Getting close to lions ranks right up there with being some of the most exciting experiences that any one person can hope to see today. It is the one factor that I think has galvanised the world into action post Cecil the Lion. However, it is one thing seeing a single lion strutting his stuff out there in the African bush and an entirely different experience when one is privy to the might of the pride.

In areas where lions are pressurised by other pack animals such as hyenas, the pride becomes paramount to survival and as such even male lions that can be solitary will form their own prides which we call coalitions.

Happening on a coalition of male lions in the bush is a heart stopping event. The sheer power that a male lion demonstrates just by its presence is magnified a hundred times by the appearance of four or five male lions together moving in unison through the tall grass their thick manes swinging through the air as they gracefully pick their way forward.
African animals do not pass water without drinking.
It is late afternoon and the sky is stormy and grey. Not ideal weather for photography but as a diehard Safari-er with a camera in hand there is no question as to whether I will be on a ready vehicle or not. Not far from the Lodge we encounter our first pair of lions who appear to be mating. They are nervously watching the surrounding bush. Suddenly, it becomes evident why they are nervous. As they beat a hasty retreat heading off into the East four magnificent male lions emerge from the brush. Their intent becomes evident as they head for the river we have just crossed.

An ideal photographic opportunity is in the offing. A river filled with water will impede the progress of the lions, however, they are moving across the plains and a river crossing by lions is not an everyday event.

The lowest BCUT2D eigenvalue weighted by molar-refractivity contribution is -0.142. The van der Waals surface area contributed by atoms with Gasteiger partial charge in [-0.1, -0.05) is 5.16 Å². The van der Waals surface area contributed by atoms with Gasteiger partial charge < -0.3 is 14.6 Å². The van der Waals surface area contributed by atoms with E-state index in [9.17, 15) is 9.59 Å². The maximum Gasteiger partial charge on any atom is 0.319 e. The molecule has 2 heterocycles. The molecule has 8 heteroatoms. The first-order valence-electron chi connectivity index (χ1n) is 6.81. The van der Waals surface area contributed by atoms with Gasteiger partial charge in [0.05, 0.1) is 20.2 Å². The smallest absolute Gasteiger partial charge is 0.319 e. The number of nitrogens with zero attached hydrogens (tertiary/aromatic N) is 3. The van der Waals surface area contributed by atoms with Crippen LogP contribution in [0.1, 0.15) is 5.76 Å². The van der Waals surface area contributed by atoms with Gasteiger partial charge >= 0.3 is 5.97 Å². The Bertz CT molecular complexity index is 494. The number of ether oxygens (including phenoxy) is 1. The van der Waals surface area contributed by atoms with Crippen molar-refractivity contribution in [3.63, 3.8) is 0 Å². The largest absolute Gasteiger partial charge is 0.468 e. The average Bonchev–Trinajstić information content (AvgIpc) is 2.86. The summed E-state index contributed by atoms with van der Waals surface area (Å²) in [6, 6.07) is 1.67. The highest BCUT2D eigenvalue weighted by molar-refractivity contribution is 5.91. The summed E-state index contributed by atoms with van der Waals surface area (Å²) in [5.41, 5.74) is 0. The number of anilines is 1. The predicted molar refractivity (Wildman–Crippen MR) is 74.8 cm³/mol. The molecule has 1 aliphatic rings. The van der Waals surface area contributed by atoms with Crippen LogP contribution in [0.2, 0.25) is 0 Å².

Cats do not like water. Neither do lions, even if they are the mightiest Kings of Africa.
Soon we are positioned on the opposite side of the river and I have a prime position. The nose of the vehicle is just at the waters edge and is turned ever so slightly  downriver. I am able to get my lens low and I can wait for the shot.
Warily moving through the water, lions feel very vulnerable in situations that they can't control.
The lions approach the water and stop at the edge to slake their thirst. No African animal will pass a water source without quenching their thirst. But, unfortunately, the water is moving too fast for a reflection shot. However, the first lion scans the opposite bank of the river a gingerly dunks his paw into the water. The paw seems to have a life of its own and shoots back out spraying water into the air. Determination wins the day and inexorably he puts his paw back into the water. Soon he is up to his knees and the displeasure of the experience is written all over his face.
Up to his belly in water this lion is not comfortable
Wide eyed he keeps scanning the horizon and soon the other males have joined him in the crossing. It is a heart stopping moment. He completely ignores me and moves right past me so that I can almost reach out and touch him as he goes by. One by one the four males move past each one intent on scanning the horizon.
The demise of an arch enemy, the hyena is despatched without ceremony.
Soon they are on the other bank and the exciting moment has passed only to be followed by an almighty roaring and screeching. A lone young hyena has strayed across the path of these mighty beasts. Within seconds the hyena has been despatched his life ended far too soon.

As the sun sets we are privy to the call of the lion as it rolls across the plains. It reverberates right through my body as if I don’t exist. It is a call that I yearn to hear and that keeps me wandering through the African plains. It is the call that lets me know I am home.

Saturday, August 1, 2015

Hwange Game Reserve - How could I not write about Cecil ....

My new title for my blog Travelling Light has a multilayered meaning and travelling light certainly also has something to do with how lightly we tread on the earth. It is my personal aim to make my own footprint as light as possible and to do as little harm as possible to my environment and the earth around me and it is in this light that I felt I should reflect a little on the past week's momentous reaction.